A Fortune 1000 company's subsidiary has agreed to pay the federal government $1 million to settle allegations that it falsely represented itself as a small business for inclusion on a General Services Administration contracting schedule, the Small Business Administration announced Tuesday.
The government brought its complaint under the False Claims Act against Insight Public Sector, a Tempe, Ariz.-based company specializing in information technology products and services and formerly known as Comark Government and Education Services.
The SBA and GSA inspectors general, together with the Justice Department, conducted a two-year investigation into the company at the urging of American Small Business League president Lloyd Chapman, said Glenn Harris, an SBA spokesman. The investigation found that the company had misrepresented its size on a 1996 application for inclusion in GSA's Multiple Award Schedule, and continued to operate under that designation when it changed names in 2002.
The $1 million fine was "a good settlement for the government," Harris said. He did not know how much business the company had received as a result of the misrepresentation.
Justice Department spokesman Charles Miller also declined to give the value of orders placed under the false designation. He said settlements under the False Claims Act are typically three times the damages, but in this case, the fine was negotiated by the parties.
Chapman said Insight Public Services was one of three companies he had brought to SBA's attention in late 2002 for possible size misrepresentation. "I sort of came to the conclusion that they weren't going to do anything, to tell the truth," he said.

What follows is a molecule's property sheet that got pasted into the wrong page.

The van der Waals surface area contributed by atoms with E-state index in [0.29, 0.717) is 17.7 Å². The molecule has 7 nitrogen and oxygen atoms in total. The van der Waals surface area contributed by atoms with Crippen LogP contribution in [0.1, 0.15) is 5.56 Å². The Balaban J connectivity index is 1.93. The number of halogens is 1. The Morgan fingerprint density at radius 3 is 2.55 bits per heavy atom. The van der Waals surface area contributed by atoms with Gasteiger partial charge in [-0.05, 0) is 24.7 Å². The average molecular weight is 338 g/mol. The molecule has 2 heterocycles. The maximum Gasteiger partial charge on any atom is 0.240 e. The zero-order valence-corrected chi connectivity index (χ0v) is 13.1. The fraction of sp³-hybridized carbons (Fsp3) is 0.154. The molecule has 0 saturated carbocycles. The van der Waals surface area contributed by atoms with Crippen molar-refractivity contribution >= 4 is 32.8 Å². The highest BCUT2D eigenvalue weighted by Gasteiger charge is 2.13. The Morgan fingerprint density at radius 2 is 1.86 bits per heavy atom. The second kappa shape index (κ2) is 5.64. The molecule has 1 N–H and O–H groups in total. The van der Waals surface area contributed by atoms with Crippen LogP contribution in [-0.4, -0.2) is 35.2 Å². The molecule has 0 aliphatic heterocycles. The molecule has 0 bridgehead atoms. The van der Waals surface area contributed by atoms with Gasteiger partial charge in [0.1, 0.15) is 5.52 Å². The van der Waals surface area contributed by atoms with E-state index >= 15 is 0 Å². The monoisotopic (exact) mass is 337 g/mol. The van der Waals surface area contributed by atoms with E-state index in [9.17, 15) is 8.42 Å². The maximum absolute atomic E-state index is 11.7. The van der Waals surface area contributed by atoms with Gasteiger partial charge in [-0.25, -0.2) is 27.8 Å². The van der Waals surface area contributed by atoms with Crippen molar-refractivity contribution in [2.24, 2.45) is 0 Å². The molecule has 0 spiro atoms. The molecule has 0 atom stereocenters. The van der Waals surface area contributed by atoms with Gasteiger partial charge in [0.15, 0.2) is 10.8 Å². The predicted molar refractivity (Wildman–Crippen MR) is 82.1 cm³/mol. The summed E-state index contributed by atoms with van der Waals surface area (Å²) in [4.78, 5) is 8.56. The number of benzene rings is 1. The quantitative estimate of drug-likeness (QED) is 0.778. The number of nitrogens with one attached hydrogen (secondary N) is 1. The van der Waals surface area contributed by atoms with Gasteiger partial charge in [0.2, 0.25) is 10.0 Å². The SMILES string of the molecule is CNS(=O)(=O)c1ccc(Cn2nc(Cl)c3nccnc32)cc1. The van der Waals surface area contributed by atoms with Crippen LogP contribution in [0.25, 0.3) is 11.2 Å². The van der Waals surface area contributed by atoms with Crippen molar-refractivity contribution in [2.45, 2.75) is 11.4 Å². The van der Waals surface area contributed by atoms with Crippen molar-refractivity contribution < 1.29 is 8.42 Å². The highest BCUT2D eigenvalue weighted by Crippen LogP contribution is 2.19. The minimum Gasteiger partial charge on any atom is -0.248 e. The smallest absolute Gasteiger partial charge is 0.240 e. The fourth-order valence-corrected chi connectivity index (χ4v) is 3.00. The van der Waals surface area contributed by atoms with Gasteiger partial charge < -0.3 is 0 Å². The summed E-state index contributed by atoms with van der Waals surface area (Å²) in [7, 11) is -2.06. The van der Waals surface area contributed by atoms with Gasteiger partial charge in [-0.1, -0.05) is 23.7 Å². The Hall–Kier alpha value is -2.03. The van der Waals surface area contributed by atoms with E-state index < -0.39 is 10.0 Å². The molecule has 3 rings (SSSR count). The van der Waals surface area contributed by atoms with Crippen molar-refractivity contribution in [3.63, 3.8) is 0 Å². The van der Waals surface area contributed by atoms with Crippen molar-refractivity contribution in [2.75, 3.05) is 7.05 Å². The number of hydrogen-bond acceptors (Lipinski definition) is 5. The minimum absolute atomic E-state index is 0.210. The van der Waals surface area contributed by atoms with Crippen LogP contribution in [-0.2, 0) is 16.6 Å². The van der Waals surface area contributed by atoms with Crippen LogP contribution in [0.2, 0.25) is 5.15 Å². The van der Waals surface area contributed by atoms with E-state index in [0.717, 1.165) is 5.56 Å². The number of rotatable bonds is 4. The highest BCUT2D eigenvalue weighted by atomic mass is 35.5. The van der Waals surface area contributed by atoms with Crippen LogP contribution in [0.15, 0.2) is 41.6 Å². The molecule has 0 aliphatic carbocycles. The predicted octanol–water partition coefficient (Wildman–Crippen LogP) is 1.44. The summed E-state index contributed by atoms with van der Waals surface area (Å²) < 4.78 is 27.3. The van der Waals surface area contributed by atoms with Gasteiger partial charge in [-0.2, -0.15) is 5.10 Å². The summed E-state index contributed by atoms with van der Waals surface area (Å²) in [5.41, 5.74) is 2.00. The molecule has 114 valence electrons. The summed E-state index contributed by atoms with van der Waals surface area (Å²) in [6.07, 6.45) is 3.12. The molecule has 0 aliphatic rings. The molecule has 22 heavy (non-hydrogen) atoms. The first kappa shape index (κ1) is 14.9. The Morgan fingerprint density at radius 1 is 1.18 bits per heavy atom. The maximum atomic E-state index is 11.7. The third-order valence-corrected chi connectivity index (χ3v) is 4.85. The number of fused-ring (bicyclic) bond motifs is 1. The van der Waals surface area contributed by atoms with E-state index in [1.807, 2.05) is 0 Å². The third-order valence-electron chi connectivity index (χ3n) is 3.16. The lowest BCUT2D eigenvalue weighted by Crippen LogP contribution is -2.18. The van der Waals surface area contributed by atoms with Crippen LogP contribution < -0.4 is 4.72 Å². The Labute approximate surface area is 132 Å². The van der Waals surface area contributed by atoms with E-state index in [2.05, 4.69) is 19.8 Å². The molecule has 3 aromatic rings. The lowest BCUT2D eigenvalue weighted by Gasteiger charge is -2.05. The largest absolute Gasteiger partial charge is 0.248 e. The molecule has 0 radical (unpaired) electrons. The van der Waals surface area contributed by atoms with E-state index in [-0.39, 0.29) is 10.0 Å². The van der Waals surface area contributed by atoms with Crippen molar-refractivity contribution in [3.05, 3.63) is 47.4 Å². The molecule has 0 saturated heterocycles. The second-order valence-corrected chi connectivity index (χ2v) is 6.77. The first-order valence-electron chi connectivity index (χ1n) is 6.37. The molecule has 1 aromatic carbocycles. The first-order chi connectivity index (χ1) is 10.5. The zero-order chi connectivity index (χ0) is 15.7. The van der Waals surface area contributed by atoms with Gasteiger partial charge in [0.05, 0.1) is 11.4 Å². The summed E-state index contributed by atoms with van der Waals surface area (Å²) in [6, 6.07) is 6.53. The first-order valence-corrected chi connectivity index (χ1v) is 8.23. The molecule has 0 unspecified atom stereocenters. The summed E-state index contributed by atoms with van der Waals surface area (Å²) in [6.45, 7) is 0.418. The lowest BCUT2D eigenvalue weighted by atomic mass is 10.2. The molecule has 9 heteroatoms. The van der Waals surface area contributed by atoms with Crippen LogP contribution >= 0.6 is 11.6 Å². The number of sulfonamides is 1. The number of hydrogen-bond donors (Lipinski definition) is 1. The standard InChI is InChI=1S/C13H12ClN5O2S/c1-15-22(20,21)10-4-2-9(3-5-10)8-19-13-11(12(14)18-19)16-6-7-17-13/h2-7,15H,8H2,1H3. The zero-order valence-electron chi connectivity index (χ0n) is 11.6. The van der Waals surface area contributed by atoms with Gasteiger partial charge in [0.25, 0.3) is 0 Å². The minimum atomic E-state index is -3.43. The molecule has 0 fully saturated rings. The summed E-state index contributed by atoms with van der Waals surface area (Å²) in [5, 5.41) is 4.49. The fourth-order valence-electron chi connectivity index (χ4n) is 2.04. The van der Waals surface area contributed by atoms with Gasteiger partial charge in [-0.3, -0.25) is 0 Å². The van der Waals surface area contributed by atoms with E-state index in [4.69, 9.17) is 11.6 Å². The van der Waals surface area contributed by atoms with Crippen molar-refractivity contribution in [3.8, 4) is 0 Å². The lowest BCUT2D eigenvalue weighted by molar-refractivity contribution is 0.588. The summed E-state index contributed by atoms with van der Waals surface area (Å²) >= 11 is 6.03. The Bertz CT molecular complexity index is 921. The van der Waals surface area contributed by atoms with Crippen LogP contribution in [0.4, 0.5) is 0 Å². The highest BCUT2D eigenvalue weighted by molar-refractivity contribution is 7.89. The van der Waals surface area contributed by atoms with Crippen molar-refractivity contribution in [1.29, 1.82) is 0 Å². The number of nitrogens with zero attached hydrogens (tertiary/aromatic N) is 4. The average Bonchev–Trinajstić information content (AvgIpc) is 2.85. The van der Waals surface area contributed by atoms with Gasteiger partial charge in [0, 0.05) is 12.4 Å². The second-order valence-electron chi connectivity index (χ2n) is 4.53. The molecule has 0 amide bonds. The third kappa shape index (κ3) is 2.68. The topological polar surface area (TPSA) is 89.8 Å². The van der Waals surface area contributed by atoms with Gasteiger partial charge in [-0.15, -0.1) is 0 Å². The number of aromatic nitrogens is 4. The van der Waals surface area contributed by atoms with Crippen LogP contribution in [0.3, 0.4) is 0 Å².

Such delays, as well as rules that favor large businesses in federal contracting, and incentives within the federal government to appear to be in compliance with small business contracting goals, make it uncommon for companies to be held accountable for size-related fraud and abuse in federal contracting, Chapman said.
"I'm glad to see the government take some action to stop firms from illegally receiving federal small business contracts; however, I think the fine is too small," Chapman said in a statement. "A $1 million fine is a drop in the bucket for a Fortune 1000 firm."
But SBA Administrator Hector Barreto said, "SBA takes very seriously the issue of false certifications of size status by firms seeking the benefits of government contracting, and fully supports vigorous and effective law enforcement in such matters."
The SBA inspector general's office released a report in February 2005 that found numerous problems with small business certifications and contracting.
"Although we remain convinced that the company did not have a liability to the federal government as a result of the small size representation of CGES in March 1996, we agreed to settle the matter to avoid the risk, expense and internal diversion of litigation," said Richard Fennessy, Insight's president and chief executive officer, in a statement.